New satellite measurements show that the city of Venice is continuing to sink, albeit at a relatively slow rate of about 2mm a year. The famous city in north-east Italy experienced major subsidence in the last century due to the constant extraction of water from below ground.
That was stopped and subsequent studies in the 2000s suggested the decline had been arrested.
But work by a US and Italian team indicates Venice is still descending, even tilting to the east slightly.
With waters rising in the Venetian lagoon also by about 2mm (0.08in) a year, the combined effect is a 4mm-a-year increase in sea level with respect to the land.
The city is already subjected to regular floods, which require citizens sometimes to walk on raised boards. These floods, however, should be better constrained by a new system of barriers set for completion in 2014.
The value of the latest data is in how it helps local authorities plan defences much further into the future, says team-member Yehuda Bock from the Scripps Institution of Oceanography in California.
"It's critical information that they need to take into account," he told BBC News.
Dr Bock worked on the Venice project with colleagues from the University of Miami in Florida and Italy's Tele-Rilevamento Europa, a company that specialises in the measurement of ground movement from space-borne sensors. The team used a combination of GPS and satellite radar to map how Venice and its lagoon were shifting over time.
The analysis indicated that the city through the 2000s was subsiding on average by 1-2mm a year, with some other lagoon locations dropping by up to 3-4mm per year. No-one can really state how the trend will behave in the future, but if the current rates of subsidence and sea level rise are maintained, the city can expect to drop up to 80mm (3.15in) with respect to the average height of the water in the lagoon over the next 20 years. The new inflatable gates should be able to handle this, though.
Longer-term, Venice is always likely to have a problem, says Dr Bock's group.
Large-scale geological processes are pushing the ground on which the city sits down and under Italy's Apennine Mountains. And although subsidence from groundwater pumping is no longer an issue for Venice, compaction of sediments under the built environment will remain a factor for some time, the scientists say.
As part of a decade-long partnership called the Sustainable Rivers Project, the US Army Corps of Engineers and The Nature Conservancy are collaborating in eight river basins across the U.S. to modify dam operations for the benefit of downstream river and estuary health. In five of those basins – the Savannah River in Georgia and South Carolina, the Green River of Kentucky, the Bill Williams River of Arizona, the Big Cypress Bayou of Texas, and the Willamette River in Oregon – the Corps is releasing ‘designer floods’ from their dams.
According to river scientists, muddy, raging flood waters can be good for regeneration and growth. They can encourage fish migration and spawning, weltand plant and floodplain regeneration, the formation of aquatic habitats, and nourishment of food chains and fisheries from essential nutrients being carried in to coastal estuaries.
The more than 50,000 large dams built on the world’s rivers have been quite effective in dampening or completely eliminating all but the biggest floods. The aquatic life in dammed rivers has suffered greatly. Nearly 40% of US fish species are imperiled or extinct, and dams are a leading cause.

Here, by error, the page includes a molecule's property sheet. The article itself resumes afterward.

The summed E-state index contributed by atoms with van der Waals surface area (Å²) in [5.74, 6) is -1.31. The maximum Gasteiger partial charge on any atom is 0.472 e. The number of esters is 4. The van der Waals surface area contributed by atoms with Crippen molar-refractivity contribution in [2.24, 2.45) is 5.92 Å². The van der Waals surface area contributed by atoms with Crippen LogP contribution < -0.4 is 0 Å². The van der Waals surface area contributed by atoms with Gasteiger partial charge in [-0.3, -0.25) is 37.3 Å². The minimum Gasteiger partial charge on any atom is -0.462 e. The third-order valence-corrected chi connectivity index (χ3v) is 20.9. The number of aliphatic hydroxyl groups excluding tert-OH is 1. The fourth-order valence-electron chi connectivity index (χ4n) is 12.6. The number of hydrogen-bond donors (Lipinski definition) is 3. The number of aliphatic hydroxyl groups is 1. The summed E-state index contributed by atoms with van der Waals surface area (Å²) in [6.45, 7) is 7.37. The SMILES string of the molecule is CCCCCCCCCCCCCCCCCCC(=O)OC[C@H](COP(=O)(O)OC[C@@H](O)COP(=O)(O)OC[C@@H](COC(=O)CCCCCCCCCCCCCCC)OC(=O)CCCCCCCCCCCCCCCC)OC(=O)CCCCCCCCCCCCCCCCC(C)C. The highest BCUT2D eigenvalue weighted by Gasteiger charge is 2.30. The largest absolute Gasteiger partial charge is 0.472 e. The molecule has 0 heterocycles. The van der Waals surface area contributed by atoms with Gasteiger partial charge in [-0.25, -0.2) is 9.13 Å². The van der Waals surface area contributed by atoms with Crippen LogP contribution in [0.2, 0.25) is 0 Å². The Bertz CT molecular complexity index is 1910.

That’s why the Corps of Engineers, historically the biggest dam-builder in the U.S., is now in the business of making floods. They do it by intentionally releasing large volumes of water from their dams at specific times of the year to reinvigorate river ecosystems in a carefully controlled manner that promises maximum ecological benefit while avoiding damage to structures, roads, and farms.
Photo credit: US Army Corps of Engineers
The first Wild Salmonid Management Zone for steelhead has been designated in Washington State by the Department of Fish and Wildlife. The new zone covers the entire Sol Duc River on the Olympic Peninsula, spanning nearly 227 square miles. The river drains directly into the Pacific Ocean from the west coast of Washington and is one the most productive systems for wild steelhead in the state.
“Maximizing genetic diversity in salmon and steelhead populations is the key to preserving fishing opportunities,” said Guido Rahr, President of the Wild Salmon Center. “Managing the Sol Duc as a wild steelhead zone is the critical first step of investing in our future fisheries.”
Wild Salmonid Management Zones (or WSMZ’s) provide fish an excellent opportunity to adapt to ever‐changing environmental conditions. The zones are only selected for salmon and steelhead populations that are the most productive, genetically diverse, and abundant and where their habitats are healthy enough for rearing and spawning.
The establishment of this new management zone was the result of many organizations and concerned citizens working together. Though the zone is official, there is still more work to be done.
“The designation has good potential, but it is important to determine what management actions should be put into place to protect spawning steelhead from increasing fishing pressure,” said Mel Moon, Director of Natural Resources for the Quileute Tribe.
Over the coming years, the Wild Salmon Center will be working with its partners to improve fishery regulations, pursue long‐term monitoring funding, and to identify other candidate rivers for Wild Salmonid Management Zone designation.
Incredible [pictures have emerged of the frozen Danube River as the ice finally begins to break up. The Danube River - one of Europe’s key waterways — has this winter been stuck in the longest freeze in recent memory.
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